Opening for the TV-Show 'As We See It" on Amazon Prime
Adulting, Independence

Adulting: Lucky

As many that are involved in the autism community know, Amazon’s new series As We See It premiered at the end of last week. This one was known to be more authentic because it featured autistc characters portraying autitic roles. It also had a very neurodiverse staff too. As much as I wanted to see it through,  I couldn’t. 

I highlighted as to why in a post on my Facebook and Instagram after and will spend this post describing it more because I feel that it had an effect on me realizing just how lucky I have been over my adult years to have the opportunities presented to me in my life. Seeing an example of the three principal autistic characters has taught me the simple fact that I am lucky that I did not have to experience any of those examples or I have overcome them in later years. Seeing those three examples, while triggering and traumatic to some degree, made me stim and made me not take for granted the things I have.

In comparison, yes these individuals portrayed are a decade younger than I and were of some skill needed than I, but even in the course of that time I have grown so much more. Yes, I long for those things that many autistics do, and I feel they will come within time. But, I have to still ground myself in working in some more of those things in life. I know I need to do some more things as an autistic man  and given the opportunity, can do so well. 

Seeing a small glimpse of this series, while traumatic, has taught me that I must take care of myself mentally and physically. Understand the need that while keeping social norms, know that I need to extend myself into territory that may seem uneasy and given the proper skillset and enough practice, will excel at it and it will become like second nature to me.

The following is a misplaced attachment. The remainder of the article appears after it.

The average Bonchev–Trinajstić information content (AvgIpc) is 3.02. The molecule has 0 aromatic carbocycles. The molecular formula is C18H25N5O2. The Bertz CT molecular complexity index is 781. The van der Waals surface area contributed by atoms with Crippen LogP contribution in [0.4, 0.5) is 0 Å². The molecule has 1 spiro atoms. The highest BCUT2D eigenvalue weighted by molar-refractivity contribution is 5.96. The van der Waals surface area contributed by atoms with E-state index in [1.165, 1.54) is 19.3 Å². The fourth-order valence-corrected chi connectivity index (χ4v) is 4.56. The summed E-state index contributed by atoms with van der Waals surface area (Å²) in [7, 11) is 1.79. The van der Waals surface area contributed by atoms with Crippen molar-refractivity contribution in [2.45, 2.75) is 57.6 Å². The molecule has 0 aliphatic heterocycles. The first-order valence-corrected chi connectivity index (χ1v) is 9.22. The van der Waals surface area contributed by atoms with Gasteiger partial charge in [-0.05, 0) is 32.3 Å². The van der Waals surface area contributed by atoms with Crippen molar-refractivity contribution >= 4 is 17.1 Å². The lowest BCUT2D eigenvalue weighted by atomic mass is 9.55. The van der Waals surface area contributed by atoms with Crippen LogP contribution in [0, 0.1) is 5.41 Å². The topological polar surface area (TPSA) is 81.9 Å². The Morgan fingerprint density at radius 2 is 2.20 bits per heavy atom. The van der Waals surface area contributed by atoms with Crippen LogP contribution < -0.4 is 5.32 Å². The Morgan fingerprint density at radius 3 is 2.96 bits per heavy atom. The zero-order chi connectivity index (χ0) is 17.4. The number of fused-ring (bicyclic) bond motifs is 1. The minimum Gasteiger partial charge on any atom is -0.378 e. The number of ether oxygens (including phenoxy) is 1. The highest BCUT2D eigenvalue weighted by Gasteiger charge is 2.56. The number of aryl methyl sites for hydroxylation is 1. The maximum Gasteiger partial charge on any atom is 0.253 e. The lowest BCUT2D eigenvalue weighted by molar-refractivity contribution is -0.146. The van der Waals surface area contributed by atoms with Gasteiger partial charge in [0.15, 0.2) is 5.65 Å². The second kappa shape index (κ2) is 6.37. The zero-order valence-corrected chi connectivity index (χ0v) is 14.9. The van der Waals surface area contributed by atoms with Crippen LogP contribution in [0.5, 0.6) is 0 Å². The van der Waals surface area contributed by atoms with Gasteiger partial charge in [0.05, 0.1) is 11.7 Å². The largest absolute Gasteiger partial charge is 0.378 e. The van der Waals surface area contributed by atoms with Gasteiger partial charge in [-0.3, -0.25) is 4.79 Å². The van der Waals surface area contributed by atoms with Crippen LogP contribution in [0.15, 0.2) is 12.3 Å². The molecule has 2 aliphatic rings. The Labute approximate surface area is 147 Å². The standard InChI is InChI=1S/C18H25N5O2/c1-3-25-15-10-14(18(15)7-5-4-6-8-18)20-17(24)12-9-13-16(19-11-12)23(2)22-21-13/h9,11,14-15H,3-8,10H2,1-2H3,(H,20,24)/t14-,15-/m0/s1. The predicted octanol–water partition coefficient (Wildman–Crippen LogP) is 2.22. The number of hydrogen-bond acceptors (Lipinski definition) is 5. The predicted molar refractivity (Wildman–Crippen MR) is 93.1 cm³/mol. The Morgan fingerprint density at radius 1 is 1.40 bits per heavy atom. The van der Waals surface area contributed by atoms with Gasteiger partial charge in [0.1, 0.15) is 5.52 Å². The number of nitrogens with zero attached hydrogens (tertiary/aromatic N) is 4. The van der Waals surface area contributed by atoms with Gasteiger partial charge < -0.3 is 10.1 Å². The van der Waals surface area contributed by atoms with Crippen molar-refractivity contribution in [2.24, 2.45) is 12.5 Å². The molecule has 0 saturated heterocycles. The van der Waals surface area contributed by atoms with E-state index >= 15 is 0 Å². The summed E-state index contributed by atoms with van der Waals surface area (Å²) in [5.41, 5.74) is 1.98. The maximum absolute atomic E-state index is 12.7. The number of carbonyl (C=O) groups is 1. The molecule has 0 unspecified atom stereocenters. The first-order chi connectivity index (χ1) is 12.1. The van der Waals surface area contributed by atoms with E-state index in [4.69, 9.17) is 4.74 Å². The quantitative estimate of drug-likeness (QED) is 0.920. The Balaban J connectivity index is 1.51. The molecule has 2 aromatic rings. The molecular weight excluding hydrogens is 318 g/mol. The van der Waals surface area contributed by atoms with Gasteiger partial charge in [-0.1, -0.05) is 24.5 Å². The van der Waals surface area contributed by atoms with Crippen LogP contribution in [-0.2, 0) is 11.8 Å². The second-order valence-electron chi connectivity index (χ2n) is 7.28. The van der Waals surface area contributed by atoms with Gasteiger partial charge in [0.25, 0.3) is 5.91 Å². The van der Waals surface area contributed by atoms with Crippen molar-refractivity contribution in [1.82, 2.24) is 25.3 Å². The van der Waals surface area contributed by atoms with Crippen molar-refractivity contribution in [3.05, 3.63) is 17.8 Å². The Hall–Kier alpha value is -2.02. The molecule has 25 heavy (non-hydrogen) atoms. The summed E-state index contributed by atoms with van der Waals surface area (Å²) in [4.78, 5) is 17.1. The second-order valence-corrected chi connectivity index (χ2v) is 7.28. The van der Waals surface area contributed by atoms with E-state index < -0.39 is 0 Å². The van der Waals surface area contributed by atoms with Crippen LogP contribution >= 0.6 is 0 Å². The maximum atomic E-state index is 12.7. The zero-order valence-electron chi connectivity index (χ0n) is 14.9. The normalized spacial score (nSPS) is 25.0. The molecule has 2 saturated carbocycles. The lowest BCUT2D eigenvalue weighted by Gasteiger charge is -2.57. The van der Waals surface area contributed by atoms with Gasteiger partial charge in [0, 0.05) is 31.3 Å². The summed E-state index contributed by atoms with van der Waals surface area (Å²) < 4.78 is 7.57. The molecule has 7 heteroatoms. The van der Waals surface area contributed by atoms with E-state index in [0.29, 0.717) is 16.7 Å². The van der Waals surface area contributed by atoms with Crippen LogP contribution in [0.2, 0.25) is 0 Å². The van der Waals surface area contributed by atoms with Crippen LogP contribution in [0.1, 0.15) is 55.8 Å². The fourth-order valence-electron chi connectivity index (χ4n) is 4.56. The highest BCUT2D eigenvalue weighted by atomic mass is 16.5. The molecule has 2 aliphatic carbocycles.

I have recalled in the past almost 19 years of therapy of things I have worked out to overcome. Going to a day program, getting a real job, going to trade school and community college, becoming independent and having a driver’s license. While I do know that every autistic will not be able to complete the opportunities that I have. Even looking back further to when an intrastate or out-of-state placement was being considered, I need to pay homage for my parents who wanted to keep me locally at home to assure that I could return home once I was safe and got the care that I needed.

Autism is not easy no matter where an autistic person lies within the spectrum. Through the naked eye, I could be perceived so much as a neurotypical, but many times I owe my autism as I feel that those who need to seek the proper accommodation should. I have learned so much over the past two decades and while I do not intend to toot my own horn to show you where I am as compared to others. 

I do so to tell you that some kind of growth in autistic individuals no matter how big or small is progress. It may take time for you to reach your point you want to be, and there may be some setbacks along the way, but don’t kick yourself in the rear as they are part of the bigger plan. Sometimes it means that you have to take things one day and even one hour at a time. Before you get to the big picture, you need to break it down into little chunks and maybe you will become more luckier than you will ever come to know.

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